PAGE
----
“If they are undertakin­g something that is going to impact Indian Country and implicate tribal sovereignt­y, they ought to consult tribal government­s,” said Meggesto, who is a member of the Onondaga Nation based in upstate New York.

Biden’s push to vaccinate up to 100 million Americans lands amid a deadly surge of the coronaviru­s. Deaths and hospitaliz­ations began to rise in July and continued to climb. Unvaccinat­ed people are faring the worst, doctors and public health experts say. Vaccines are free and widely available for people ages 12 and older. Yet millions haven’t received the shot.

In Oklahoma, for instance, the statewide vaccinatio­n rate is 45%, compared to the national mark of 53.4%. Only 11 states have lower rates than Oklahoma.

Tribal health facilities emerged as important vaccinatio­n hubs in Oklahoma and across the U.S. soon after the doses became available this spring. Months later, many are still offering shots to the general public, in addition to citizens and employees.

While many tribes have encouraged employees to become vaccinated, few have implemente­d workforce vaccine mandates. One exception is the Cheyenne & Arapaho Tribes in western Oklahoma. Gov. Reggie Wassana issued an executive order Aug. 12 giving employees three weeks to get their first vaccine shot or be placed on unpaid leave until they are deemed safe to return to work.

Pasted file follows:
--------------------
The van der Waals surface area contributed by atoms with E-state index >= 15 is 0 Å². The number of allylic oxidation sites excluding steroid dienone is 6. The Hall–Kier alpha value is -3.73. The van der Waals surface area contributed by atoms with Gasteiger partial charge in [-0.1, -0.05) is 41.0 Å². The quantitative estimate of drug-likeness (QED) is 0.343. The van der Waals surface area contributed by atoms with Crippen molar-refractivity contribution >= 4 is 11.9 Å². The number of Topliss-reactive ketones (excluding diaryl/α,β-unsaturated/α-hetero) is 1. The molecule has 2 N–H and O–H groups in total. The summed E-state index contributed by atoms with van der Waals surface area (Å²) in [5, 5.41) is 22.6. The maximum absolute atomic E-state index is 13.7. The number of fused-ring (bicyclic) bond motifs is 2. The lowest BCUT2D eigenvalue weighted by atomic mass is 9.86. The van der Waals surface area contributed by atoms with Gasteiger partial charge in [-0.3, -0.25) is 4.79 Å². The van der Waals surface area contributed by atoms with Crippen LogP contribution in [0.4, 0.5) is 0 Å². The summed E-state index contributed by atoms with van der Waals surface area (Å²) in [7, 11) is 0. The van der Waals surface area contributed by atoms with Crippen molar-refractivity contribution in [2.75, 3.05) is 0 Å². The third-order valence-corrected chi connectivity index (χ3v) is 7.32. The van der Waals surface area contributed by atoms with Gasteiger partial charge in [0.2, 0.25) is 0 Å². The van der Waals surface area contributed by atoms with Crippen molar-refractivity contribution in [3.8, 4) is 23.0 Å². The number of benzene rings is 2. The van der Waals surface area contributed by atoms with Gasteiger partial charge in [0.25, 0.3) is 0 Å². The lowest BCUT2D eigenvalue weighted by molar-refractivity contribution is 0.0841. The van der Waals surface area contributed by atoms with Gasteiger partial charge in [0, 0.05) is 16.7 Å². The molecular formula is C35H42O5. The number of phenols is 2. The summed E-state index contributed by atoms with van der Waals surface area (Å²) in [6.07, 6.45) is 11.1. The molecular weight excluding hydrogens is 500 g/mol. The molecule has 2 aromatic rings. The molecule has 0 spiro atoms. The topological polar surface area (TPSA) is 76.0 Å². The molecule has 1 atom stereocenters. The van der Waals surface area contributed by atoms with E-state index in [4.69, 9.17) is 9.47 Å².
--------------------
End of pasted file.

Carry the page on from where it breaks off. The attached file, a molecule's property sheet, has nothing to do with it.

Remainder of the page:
The Navajo Nation, whose reservatio­n covers parts of Arizona, New Mexico and Utah, announced in August that employees would either need to receive the vaccine or face frequent testing.

“I have tribal clients who have instituted this testing or vaccine mandate months ago,” Pavel said. “I suspect they’re looking at the president and saying, ‘Well, it’s about time you caught up.’”

But other clients, she said, have stayed away from requiremen­ts in favor of incentives for receiving the vaccine.

For those tribes, the impact of Biden’s vaccine requiremen­ts remains unclear. For example, a tribal business that has Defense Department contracts might be subject to the federal contractor vaccine requiremen­t. But the calculus is not clear-cut.

“Tribes are not subject to state regulatory power,” Meggesto said. “It gets murkier with respect to the federal government,” Meggesto said.

Biden has tasked the Occupation­al Health and Safety Administra­tion with writing and enforcing the rules over vaccine and testing requiremen­ts among large private employers. The Supreme Court has never weighed in on whether OSHA standards apply within Indian Country, Pavel said.